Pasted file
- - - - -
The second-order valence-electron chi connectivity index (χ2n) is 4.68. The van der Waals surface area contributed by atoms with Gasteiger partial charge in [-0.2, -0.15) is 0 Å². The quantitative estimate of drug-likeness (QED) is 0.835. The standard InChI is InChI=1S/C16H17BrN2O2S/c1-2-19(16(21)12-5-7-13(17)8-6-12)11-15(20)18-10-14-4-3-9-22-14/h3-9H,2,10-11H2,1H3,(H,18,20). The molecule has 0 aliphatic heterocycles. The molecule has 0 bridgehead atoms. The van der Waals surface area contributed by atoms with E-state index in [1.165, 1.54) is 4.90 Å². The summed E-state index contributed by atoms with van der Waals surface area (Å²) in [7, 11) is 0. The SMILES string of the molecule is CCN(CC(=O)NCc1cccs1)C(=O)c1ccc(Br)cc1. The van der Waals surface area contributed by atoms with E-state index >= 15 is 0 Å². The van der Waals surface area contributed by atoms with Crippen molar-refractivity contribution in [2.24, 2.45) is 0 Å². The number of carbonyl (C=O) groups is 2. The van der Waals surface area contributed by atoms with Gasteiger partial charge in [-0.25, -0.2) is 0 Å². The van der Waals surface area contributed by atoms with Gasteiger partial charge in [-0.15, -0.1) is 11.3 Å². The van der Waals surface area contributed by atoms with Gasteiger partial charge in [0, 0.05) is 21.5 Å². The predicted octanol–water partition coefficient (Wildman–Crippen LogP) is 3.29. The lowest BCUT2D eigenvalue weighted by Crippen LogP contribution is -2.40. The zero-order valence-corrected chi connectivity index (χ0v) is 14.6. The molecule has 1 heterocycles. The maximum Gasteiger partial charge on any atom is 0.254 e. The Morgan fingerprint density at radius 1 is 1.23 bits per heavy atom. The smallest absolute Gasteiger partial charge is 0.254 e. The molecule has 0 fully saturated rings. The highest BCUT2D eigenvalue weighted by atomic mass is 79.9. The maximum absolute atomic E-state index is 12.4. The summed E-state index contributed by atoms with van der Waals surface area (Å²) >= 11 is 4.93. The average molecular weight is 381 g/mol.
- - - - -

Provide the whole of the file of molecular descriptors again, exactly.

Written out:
The second-order valence-electron chi connectivity index (χ2n) is 4.68. The van der Waals surface area contributed by atoms with Gasteiger partial charge in [-0.2, -0.15) is 0 Å². The quantitative estimate of drug-likeness (QED) is 0.835. The standard InChI is InChI=1S/C16H17BrN2O2S/c1-2-19(16(21)12-5-7-13(17)8-6-12)11-15(20)18-10-14-4-3-9-22-14/h3-9H,2,10-11H2,1H3,(H,18,20). The molecule has 0 aliphatic heterocycles. The molecule has 0 bridgehead atoms. The van der Waals surface area contributed by atoms with E-state index in [1.165, 1.54) is 4.90 Å². The summed E-state index contributed by atoms with van der Waals surface area (Å²) in [7, 11) is 0. The SMILES string of the molecule is CCN(CC(=O)NCc1cccs1)C(=O)c1ccc(Br)cc1. The van der Waals surface area contributed by atoms with E-state index >= 15 is 0 Å². The van der Waals surface area contributed by atoms with Crippen molar-refractivity contribution in [2.24, 2.45) is 0 Å². The number of carbonyl (C=O) groups is 2. The van der Waals surface area contributed by atoms with Gasteiger partial charge in [-0.25, -0.2) is 0 Å². The van der Waals surface area contributed by atoms with Gasteiger partial charge in [-0.15, -0.1) is 11.3 Å². The van der Waals surface area contributed by atoms with Gasteiger partial charge in [0, 0.05) is 21.5 Å². The predicted octanol–water partition coefficient (Wildman–Crippen LogP) is 3.29. The lowest BCUT2D eigenvalue weighted by Crippen LogP contribution is -2.40. The zero-order valence-corrected chi connectivity index (χ0v) is 14.6. The molecule has 1 heterocycles. The maximum Gasteiger partial charge on any atom is 0.254 e. The Morgan fingerprint density at radius 1 is 1.23 bits per heavy atom. The smallest absolute Gasteiger partial charge is 0.254 e. The molecule has 0 fully saturated rings. The highest BCUT2D eigenvalue weighted by atomic mass is 79.9. The maximum absolute atomic E-state index is 12.4. The summed E-state index contributed by atoms with van der Waals surface area (Å²) >= 11 is 4.93. The average molecular weight is 381 g/mol.